Are money-grabbers trying to siphon cash away from gun rights groups?

Fellow blogger The Silicon Graybeard thinks that might be the case.

I’ve mentioned before that I’ve been a member of NAGR before and became displeased with them for a couple of reasons.  The biggest is the never ending stream of emails like the previously mentioned “stop what you’re doing!”, urgent response required type.  The legend of the “boy who cried wolf” that we learn while we’re growing up is a good one to keep in mind.  Perhaps a better idea to keep in mind is that when someone is urgently demanding your money now, now, now, experience says the chances are good you’re being hustled.  They want you to donate the money now and not think about it.

. . .

Look, it’s your money; give it to whom you want.  I think it’s a waste to give to these Rothfeld organizations like NAGR because I see the parallels to the destruction of the Tea Party movement.  If Rothfeld’s groups suck up all the funding and spends it all on themselves, like all those groups that killed off the Tea Party, could they kill off the Pro-2A side? 

There’s more at the link.

I urge all my Second Amendment-supporting readers to click over to the article and read it in full.  I’ve had my doubts about a number of pro-gun organizations in the past (not least the NRA, who seem to send out far more requests for money than they do other materials).  Given the number of charity scams and boondoggles out there, it’s entirely appropriate for us to approach new gun rights organizations with at least a healthy skepticism, if not outright suspicion.  Only when they’ve proven themselves to be both legitimate and effective should we support them financially.



  1. There's already a "no compromise" gun rights org. It's called Gun Owners of America. NRA's version of compromise has been a bad thing on many occasions. Any compromise that takes you backwards, or places you at further risk, is not good.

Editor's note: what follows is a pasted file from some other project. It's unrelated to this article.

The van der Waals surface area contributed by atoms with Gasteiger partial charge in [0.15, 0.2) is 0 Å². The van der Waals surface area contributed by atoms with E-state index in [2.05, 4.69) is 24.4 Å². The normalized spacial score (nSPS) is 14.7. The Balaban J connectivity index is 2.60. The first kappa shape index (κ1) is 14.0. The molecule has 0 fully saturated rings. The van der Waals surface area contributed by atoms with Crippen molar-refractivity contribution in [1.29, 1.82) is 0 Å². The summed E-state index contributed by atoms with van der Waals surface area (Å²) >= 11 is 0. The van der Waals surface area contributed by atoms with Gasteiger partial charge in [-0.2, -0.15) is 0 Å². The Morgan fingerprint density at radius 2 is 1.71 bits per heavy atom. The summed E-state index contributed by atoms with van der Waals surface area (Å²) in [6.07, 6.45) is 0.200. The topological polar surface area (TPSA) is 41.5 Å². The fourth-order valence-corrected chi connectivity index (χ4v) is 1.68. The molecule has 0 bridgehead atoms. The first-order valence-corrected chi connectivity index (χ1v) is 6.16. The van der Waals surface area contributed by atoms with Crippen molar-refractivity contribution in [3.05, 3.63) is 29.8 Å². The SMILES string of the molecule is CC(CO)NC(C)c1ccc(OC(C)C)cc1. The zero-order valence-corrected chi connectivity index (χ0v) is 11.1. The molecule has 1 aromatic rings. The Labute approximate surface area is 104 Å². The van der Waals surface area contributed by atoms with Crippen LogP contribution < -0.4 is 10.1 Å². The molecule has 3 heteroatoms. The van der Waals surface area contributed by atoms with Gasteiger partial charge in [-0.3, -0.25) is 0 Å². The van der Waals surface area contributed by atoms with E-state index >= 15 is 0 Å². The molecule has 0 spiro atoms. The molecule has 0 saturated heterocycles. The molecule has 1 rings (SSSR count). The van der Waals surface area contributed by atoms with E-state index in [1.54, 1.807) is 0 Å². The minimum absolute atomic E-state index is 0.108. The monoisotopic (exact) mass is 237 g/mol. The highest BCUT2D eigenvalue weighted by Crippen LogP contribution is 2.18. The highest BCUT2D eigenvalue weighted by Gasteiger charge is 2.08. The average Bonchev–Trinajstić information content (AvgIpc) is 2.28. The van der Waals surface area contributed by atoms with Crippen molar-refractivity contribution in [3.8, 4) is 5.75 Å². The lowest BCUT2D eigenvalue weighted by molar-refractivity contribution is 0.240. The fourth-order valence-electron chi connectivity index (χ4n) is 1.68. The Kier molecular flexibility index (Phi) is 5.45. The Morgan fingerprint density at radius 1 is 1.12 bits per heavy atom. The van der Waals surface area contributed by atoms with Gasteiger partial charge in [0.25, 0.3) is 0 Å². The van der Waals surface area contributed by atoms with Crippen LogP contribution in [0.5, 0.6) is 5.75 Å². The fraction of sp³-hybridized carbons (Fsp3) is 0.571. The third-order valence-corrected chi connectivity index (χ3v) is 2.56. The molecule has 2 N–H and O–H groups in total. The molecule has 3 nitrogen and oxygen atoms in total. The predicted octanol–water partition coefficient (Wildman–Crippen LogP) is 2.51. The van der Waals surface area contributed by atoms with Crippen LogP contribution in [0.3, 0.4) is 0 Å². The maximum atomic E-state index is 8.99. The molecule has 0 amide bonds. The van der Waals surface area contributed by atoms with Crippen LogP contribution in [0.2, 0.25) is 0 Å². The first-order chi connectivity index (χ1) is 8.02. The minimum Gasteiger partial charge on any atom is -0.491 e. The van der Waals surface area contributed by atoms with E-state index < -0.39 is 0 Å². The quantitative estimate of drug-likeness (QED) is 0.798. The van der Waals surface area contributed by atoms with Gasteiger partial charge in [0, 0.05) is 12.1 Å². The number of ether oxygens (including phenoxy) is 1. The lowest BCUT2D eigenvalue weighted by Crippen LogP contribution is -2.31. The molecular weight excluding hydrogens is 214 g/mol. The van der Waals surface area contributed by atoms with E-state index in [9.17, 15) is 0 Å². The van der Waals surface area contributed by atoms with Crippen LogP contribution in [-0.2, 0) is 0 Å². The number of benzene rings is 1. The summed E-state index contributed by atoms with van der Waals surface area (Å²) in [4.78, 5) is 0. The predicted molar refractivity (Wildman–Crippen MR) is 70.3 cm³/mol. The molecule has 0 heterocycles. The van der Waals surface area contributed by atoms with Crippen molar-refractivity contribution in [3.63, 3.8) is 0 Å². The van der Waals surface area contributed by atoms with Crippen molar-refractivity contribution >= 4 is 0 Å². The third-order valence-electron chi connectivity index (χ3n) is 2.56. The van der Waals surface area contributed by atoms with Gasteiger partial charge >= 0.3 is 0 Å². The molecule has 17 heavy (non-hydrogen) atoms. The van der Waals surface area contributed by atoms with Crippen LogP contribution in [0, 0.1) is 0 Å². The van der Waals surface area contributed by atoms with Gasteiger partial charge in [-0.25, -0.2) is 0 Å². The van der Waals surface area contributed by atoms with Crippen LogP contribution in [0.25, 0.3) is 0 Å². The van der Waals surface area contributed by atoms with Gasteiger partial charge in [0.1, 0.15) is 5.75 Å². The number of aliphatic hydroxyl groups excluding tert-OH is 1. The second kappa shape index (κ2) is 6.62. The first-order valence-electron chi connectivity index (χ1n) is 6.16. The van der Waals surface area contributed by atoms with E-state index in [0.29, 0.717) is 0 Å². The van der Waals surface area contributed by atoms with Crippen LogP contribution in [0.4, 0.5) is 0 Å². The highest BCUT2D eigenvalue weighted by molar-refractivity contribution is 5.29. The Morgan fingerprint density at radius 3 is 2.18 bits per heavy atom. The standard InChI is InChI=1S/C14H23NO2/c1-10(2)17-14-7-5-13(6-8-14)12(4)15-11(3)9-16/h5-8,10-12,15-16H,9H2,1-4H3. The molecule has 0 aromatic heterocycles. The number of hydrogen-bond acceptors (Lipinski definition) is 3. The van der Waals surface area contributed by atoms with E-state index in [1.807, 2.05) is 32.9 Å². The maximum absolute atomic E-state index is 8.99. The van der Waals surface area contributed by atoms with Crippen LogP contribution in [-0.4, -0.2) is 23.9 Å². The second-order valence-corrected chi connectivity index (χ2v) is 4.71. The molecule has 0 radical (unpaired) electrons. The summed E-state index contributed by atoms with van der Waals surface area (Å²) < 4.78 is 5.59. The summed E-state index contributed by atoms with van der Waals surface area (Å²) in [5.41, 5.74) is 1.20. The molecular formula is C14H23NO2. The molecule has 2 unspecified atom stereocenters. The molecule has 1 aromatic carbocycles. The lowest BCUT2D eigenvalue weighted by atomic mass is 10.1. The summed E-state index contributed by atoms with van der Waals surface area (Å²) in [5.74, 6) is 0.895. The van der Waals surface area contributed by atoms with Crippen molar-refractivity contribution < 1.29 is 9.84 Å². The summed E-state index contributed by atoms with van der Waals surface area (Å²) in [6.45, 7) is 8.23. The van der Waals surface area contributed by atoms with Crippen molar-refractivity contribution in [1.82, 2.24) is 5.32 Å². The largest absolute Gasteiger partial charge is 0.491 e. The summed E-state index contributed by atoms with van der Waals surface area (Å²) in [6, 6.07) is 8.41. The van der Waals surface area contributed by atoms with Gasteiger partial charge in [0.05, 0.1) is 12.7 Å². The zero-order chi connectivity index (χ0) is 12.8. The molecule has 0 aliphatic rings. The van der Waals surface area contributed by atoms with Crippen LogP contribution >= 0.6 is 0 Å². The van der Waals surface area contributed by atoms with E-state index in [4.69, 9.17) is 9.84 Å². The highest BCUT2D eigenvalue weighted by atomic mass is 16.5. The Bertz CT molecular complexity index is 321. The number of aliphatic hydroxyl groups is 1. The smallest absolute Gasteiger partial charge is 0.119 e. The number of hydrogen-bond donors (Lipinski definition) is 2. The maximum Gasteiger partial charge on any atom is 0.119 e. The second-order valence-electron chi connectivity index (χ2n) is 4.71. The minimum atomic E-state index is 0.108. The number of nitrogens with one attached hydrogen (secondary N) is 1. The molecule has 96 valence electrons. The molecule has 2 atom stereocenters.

2. Here's my take on NAGR:

    I'm in Maine. Recently we were able to get "constitutional carry" through our (democrat leaning) legislature with a moderate amount of democrat support to go along with essentially universal republican support.

    This was not a case of the right rising up, but a traditional, negotiated, bi-partisan process.

    As you might imagine, the NRA and GOA were involved, lobbying and doing behind the scenes legwork.

    NAGR, on the other hand, was an absolute hindrance to this process. They were, frankly, abusive of our democratic party legislators, calling them names, badgering them, and generally getting in the way. It is the belief of those of us active in the Maine gun rights community that the NAGR probably cost us a couple of votes.


    And, as you may know, this fall, we beat back Bloomberg's inane universal background check bill by 52% to 48% despite being outspent somewhere between 6 to 1 and 10 to 1 (I've forgotten the actual numbers and don't have the time to be precise – sorry about that).

    The NRA was late to the game, but they were invaluable. They purchased TV time, which our local gun rights organization (Gunowners of Maine) could not afford, and they purchased several thousand road signs in different sizes, which were duly distributed. It is my belief that we could not have won without the TV ads.

    GOA, again, contributed in a minor capacity (though they took considerable credit in a recent article on their website).

    The NAGR? Zip. Nada. Nothing.

    So, to paraphrase Edwin Starr: What is it good for? Absolutely nothing.

    And, I think that by keeping the word out there, we can help prevent the siphoning off of our limited budget and time to this execrable organization.

  3. I looked into them a few years ago. They seem to be nothing more than a money-making and headline-grabbing organization. I have yet to find any situation where they contributed to the solution.

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